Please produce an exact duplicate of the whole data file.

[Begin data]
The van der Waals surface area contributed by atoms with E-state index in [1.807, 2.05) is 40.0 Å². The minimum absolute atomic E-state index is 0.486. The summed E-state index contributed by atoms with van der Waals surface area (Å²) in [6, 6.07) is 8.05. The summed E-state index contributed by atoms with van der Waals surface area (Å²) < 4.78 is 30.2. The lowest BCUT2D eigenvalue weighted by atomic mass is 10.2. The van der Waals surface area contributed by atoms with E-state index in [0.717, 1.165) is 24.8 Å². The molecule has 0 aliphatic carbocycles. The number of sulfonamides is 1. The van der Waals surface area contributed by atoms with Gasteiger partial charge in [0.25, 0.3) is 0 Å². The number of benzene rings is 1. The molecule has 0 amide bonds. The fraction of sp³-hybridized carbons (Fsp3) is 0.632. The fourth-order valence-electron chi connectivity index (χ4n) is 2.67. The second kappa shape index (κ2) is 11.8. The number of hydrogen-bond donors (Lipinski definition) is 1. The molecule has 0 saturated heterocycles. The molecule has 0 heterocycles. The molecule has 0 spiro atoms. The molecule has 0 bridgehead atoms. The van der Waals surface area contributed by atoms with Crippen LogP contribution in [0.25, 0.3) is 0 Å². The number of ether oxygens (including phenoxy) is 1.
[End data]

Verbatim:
The van der Waals surface area contributed by atoms with E-state index in [1.807, 2.05) is 40.0 Å². The minimum absolute atomic E-state index is 0.486. The summed E-state index contributed by atoms with van der Waals surface area (Å²) in [6, 6.07) is 8.05. The summed E-state index contributed by atoms with van der Waals surface area (Å²) < 4.78 is 30.2. The lowest BCUT2D eigenvalue weighted by atomic mass is 10.2. The van der Waals surface area contributed by atoms with E-state index in [0.717, 1.165) is 24.8 Å². The molecule has 0 aliphatic carbocycles. The number of sulfonamides is 1. The van der Waals surface area contributed by atoms with Gasteiger partial charge in [0.25, 0.3) is 0 Å². The number of benzene rings is 1. The molecule has 0 amide bonds. The fraction of sp³-hybridized carbons (Fsp3) is 0.632. The fourth-order valence-electron chi connectivity index (χ4n) is 2.67. The second kappa shape index (κ2) is 11.8. The number of hydrogen-bond donors (Lipinski definition) is 1. The molecule has 0 saturated heterocycles. The molecule has 0 heterocycles. The molecule has 0 spiro atoms. The molecule has 0 bridgehead atoms. The van der Waals surface area contributed by atoms with Crippen LogP contribution in [0.25, 0.3) is 0 Å². The number of ether oxygens (including phenoxy) is 1.